WA royal commission hear from former bureaucrat with friends at Crown

By Charlotte Lee Updated
WA royal commission hear from former bureaucrat with friends at Crown

A West Australian bureaucrat sold a boat to a senior Crown Resorts employee, the WA royal commission into Crown Resorts heard this week.

The Australian Financial Review reports that the bureaucrat and Crown employee went fishing up to three times a week.

Former chief casino officer Michael Connolly appeared before the WA royal commission and defended his close friendship with three casino staff, including two directly involved in legal and compliance.

Mr Connolly told the royal commission that WA casino inspectors never looked for evidence of money laundering or criminal activity.

He also maintained that the granting of a visa to enter Australia was sufficient in terms of background checks on gamblers brought to Perth by junket operators.

Junket tours have long been linked to money laundering by organised crime syndicates, and the Bergin inquiry in NSW found that Crown facilitated money laundering through shell accounts linked to its Perth and Melbourne casinos.

Mr Connolly said he made a judgment call not to push for suspension of junket tours to the Perth casino, while investigations were under way in other jurisdictions.

In his role as a casino watchdog, Mr Connolly met regularly with Crown manager of legal and compliance Claude Marais and his colleague, Paul Hulme, to discuss regulation of the gaming house.

He also went on regular fishing and social outings with Mr Marais and Mr Hulme and told the royal commission they were good friends.

Mr Connolly told the royal commission he had declared the friendships and the boat sale to his boss at what is now the Department of Local Government, Sport and Cultural Industries and never let the relationships influence his decision making.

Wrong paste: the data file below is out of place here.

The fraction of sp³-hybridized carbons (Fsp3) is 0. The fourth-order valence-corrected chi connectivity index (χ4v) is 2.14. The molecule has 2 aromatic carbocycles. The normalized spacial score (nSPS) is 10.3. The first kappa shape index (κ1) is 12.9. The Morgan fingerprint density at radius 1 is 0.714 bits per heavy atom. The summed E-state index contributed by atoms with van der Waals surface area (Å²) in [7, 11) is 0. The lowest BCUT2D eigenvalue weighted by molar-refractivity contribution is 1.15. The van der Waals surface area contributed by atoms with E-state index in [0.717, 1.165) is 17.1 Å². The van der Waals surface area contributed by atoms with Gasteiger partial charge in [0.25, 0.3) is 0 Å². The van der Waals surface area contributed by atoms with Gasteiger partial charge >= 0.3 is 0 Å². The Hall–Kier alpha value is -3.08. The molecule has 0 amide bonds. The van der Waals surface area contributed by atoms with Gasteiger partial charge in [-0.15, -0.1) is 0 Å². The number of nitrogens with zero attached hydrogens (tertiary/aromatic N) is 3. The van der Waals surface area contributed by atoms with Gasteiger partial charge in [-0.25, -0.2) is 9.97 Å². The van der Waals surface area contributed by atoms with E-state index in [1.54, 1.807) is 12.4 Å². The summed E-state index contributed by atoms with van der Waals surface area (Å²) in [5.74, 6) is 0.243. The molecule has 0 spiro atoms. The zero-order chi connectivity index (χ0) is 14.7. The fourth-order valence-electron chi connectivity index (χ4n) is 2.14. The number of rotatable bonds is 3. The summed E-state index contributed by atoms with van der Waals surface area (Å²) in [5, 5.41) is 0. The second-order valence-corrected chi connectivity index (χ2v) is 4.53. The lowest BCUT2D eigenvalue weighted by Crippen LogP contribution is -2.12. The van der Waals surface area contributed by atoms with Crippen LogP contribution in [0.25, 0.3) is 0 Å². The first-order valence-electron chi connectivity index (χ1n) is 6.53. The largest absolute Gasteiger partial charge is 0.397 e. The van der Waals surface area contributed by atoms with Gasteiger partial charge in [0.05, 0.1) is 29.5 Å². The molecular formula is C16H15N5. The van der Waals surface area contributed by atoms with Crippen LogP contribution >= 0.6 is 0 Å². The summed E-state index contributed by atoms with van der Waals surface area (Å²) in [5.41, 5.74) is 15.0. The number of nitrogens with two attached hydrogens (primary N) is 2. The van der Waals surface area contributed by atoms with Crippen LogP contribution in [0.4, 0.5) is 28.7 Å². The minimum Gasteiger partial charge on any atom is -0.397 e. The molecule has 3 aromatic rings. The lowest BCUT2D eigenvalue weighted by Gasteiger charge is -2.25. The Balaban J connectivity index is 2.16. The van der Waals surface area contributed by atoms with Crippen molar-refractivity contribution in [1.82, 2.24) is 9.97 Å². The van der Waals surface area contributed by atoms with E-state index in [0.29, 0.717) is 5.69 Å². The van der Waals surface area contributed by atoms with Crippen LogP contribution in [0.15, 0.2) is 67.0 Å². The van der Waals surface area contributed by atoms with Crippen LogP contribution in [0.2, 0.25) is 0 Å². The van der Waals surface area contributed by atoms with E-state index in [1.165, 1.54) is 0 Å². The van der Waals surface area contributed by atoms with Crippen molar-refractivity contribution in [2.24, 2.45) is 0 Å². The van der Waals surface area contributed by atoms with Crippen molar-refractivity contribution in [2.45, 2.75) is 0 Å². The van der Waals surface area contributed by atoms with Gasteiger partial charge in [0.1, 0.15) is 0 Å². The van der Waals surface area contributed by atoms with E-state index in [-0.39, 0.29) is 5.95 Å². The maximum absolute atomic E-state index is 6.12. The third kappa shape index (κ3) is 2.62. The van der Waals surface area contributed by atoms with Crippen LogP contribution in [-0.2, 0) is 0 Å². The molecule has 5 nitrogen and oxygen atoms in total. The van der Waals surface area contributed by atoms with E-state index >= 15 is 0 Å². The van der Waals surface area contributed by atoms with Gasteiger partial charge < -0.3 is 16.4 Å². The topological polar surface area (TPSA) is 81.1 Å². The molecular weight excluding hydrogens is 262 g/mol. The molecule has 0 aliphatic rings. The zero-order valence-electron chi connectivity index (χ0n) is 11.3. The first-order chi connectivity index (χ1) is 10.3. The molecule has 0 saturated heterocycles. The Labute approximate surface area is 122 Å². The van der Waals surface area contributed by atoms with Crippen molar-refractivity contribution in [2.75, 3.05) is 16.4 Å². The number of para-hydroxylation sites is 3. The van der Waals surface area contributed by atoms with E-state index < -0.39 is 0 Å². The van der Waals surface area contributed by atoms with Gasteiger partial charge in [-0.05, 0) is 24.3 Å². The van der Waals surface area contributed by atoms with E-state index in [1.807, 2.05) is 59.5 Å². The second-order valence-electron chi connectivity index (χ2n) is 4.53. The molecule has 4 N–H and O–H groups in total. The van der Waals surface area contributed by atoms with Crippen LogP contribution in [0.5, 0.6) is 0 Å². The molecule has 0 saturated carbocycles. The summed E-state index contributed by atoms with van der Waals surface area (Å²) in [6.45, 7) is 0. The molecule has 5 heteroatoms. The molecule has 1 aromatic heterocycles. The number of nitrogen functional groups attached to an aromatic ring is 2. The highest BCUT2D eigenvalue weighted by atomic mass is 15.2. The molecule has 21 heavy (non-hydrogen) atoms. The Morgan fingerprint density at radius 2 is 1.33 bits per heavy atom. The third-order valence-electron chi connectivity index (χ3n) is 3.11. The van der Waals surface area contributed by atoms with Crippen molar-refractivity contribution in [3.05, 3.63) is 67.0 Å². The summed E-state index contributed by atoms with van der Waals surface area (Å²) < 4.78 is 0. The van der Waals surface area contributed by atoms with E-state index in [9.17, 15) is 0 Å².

Connolly admits to fishing trips with Crown staff

In a witness statement to the royal commission, Mr Connolly said he sold a boat that he purchased for $8000 and then did up for Mr Marais for about $13,000, making an overall profit of $116.

Mr Connolly said he had gone fishing with Mr Marais up to three times a week for lobster since 2013.

Mr Connolly wore three hats as a casino regulator in WA and agreed under questioning at the commission that he had the power to influence regulation of Crown’s activities.

He was a chief casino officer, a deputy director-general at the department and deputy chairman of the Gaming and Wagering Commission (GWC).

Mr Connolly only stood aside as chief casino officer in February, when the media raised questions about his friendship and fishing trips with Crown staff.

In an email disclosing the boat sale to Barry Sargeant, the then director-general of the WA department responsible for oversight of gambling, Mr Connolly said he did not consider it an actual, potential or perceived conflict of interest.

He stated he received no benefit from the sale other than fair value.

Under questioning from counsel assisting the royal commission Patricia Cahill, Mr Connolly said he had regularly talked to both Mr Sargeant and his successor as director-general and GWC chairman, Duncan Ord, about fishing trips with Crown staff and they raised no red flags.

“I genuinely believe I haven’t allowed it to influence anything and there is no actual conflict of interest,” he told the commission.

“It is managing potential and perception. Now I have declared those friendships but I haven’t continued to declare them on any sort of ongoing basis.”

Mr Connolly and Mr Hulme were colleagues in casino regulation before Mr Hulme joined Crown.

Mr Connolly was also friends with Jon Nichols, another former regulator who left to join Crown and has since retired.

Under questioning from Ms Cahill, Mr Connolly agreed he had the power to influence or decide regulatory requirements for the casino and that Mr Hulme and Mr Marais were directly involved in liaising with him on having regulations modified or relaxed.

Asked if the man in the street would perceive a conflict of interest or if it had ever occurred to him that might be the case.

Mr Connolly said: “I thought they were sufficiently declared and known with the department. Certainly hindsight is a wonderful thing and I think that I would agree now that there would be a perception of that.”

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